A first generation of CRISPR-based gene drives has now been tested in the laboratory in a number of organisms, including malaria vector mosquitoes. Challenges for their use in the area-wide genetic control of vector-borne disease have been identified, including the development of target site resistance, their long-term efficacy in the field, their molecular complexity, and practical and legal limitations for field testing of both gene drive and coupled anti-pathogen traits. We have evaluated theoretically the concept of integral gene drive (IGD) as an alternative paradigm for population replacement. IGDs incorporate a minimal set of molecular components, including drive and anti-pathogen effector elements directly embedded within endogenous genes – an arrangement that in theory allows targeting functionally conserved coding sequences without disrupting their function. Autonomous and non-autonomous IGD strains could be generated, optimized, regulated and imported independently. We performed quantitative modeling comparing IGDs with classical replacement drives and show that selection for the function of the hijacked host gene can significantly reduce the establishment of resistant alleles in the population, while drive occurring at multiple genomic loci prolongs the duration of transmission blockage in the face of pre-existing target site variation. IGD thus has potential as a more durable and flexible population replacement strategy.

Journal article

Christophides GK, Nakhleh J, Osta MA, 2017, The serine protease homolog CLIPA14 modulates the intensity of the immune response in the mosquito Anopheles gambiae, Journal of Biological Chemistry, Vol: 292, Pages: 18217-18226, ISSN: 0021-9258

CLIP domain serine protease homologues (cSPHs) are positive and negative regulators of Anopheles gambiae immune responses mediated by the complement-like protein TEP1 against Plasmodium malaria parasites and other microbial infections. We have previously reported that the SPH CLIPA2 is a negative regulator of the TEP1-mediated response by showing that CLIPA2 knockdown (kd) enhances mosquito resistance to infections with fungi, bacteria and Plasmodium parasites. Here, we identify another SPH, CLIPA14, as a novel regulator of mosquito immunity. We found that CLIPA14 is a hemolymph protein that is rapidly cleaved following a systemic infection. CLIPA14 kd mosquitoes elicited a potent melanization response against Plasmodium berghei ookinetes and exhibited significantly increased resistance to Plasmodium infections as well as to systemic and oral bacterial infections. The activity of the enzyme phenoloxidase, which initiates melanin biosynthesis, dramatically increased in the hemolymph of CLIPA14 kd mosquitoes in response to systemic bacterial infections. Ookinete melanization and hemolymph phenoloxidase activity were further increased after co-silencing CLIPA14 and CLIPA2, suggesting that these two SPHs act in concert to control the melanization response. Interestingly, CLIPA14 RNAi phenotypes and its infection-induced cleavage were abolished in a TEP1 loss-of-function background. Our results suggest that a complex network of SPHs functions downstream of TEP1 to regulate the melanization reaction.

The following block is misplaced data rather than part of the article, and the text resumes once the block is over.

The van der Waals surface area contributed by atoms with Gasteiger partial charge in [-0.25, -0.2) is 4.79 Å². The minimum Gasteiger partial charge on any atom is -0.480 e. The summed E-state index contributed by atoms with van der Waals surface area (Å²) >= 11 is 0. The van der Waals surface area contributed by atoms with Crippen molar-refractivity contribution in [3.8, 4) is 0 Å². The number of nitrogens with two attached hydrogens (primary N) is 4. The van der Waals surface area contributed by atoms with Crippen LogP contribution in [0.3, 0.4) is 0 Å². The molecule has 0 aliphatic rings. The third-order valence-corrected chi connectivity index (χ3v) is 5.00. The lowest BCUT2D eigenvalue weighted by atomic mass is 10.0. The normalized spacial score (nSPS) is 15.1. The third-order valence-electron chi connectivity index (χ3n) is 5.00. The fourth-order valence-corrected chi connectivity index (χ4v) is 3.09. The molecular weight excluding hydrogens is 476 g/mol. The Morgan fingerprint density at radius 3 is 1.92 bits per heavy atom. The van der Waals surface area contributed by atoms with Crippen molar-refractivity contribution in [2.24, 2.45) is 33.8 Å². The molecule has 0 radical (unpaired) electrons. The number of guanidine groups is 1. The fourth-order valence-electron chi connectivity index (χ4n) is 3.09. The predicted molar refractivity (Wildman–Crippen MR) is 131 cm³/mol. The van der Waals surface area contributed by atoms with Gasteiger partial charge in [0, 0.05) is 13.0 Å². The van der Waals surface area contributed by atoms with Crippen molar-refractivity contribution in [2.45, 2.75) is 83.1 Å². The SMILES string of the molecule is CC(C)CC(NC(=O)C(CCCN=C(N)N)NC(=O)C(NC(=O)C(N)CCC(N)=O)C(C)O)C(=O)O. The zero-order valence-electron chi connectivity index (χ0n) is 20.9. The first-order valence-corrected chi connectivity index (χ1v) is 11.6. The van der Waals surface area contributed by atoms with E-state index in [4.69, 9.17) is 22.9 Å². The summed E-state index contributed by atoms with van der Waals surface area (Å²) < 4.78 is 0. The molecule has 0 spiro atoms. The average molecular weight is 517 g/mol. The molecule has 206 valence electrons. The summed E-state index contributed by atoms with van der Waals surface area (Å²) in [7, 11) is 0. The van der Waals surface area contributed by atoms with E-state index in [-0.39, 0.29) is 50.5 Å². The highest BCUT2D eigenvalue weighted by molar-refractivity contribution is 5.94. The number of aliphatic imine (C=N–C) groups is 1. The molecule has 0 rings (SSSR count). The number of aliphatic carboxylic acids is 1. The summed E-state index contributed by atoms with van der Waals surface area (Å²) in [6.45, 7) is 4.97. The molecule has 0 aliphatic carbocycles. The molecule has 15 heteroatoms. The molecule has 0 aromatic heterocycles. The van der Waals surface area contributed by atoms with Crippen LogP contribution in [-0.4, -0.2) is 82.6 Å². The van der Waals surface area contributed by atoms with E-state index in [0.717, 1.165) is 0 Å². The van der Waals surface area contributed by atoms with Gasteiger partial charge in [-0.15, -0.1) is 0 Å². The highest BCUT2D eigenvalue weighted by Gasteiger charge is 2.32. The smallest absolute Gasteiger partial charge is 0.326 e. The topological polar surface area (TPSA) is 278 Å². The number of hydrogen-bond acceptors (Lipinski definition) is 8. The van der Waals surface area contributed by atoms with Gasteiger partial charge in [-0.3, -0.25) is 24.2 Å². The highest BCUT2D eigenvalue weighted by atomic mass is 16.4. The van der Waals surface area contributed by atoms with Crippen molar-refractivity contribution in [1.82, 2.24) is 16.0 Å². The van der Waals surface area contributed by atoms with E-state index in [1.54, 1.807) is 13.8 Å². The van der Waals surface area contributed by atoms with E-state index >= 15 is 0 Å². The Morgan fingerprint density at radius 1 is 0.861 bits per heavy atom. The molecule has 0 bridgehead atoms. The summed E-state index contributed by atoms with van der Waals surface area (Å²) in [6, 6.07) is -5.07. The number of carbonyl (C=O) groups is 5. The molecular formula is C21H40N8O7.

Journal article

Ukegbu CV, Giogalli M, Yassine H, Luis Ramirez J, Taxiarchi C, Barillas-Mury C, Christophides GKet al., 2017, Plasmodium berghei P47 is essential for ookinete protection from the Anopheles gambiae complement-like response, Scientific Reports, Vol: 7, ISSN: 2045-2322

Malaria is a mosquito-borne disease affecting millions of people every year. The rodent parasite Plasmodium berghei has served as a model for human malaria transmission studies and played a pivotal role in dissecting the mosquito immune response against infection. The 6-cysteine protein P47, known to be important for P. berghei female gamete fertility, is shown to serve a different function in Plasmodium falciparum, protecting ookinetes from the mosquito immune response. Here, we investigate the function of P. berghei P47 in Anopheles gambiae mosquito infections. We show that P47 is expressed on the surface of both female gametocytes and ookinetes where it serves distinct functions in promoting gametocyte-to-ookinete development and protecting ookinetes from the mosquito complement-like response, respectively. The latter function is essential, as ookinetes lacking P47 are targeted for killing while traversing the mosquito midgut cells and eliminated upon exposure to hemolymph proteins of the complement-like system. Silencing key factors of the complement-like system restores oocyst development and disease transmission to rodent hosts. Our data establish a dual role of P. berghei P47 in vivo and reinforce the use of this parasite to study the impact of the mosquito immune response on human malaria transmission.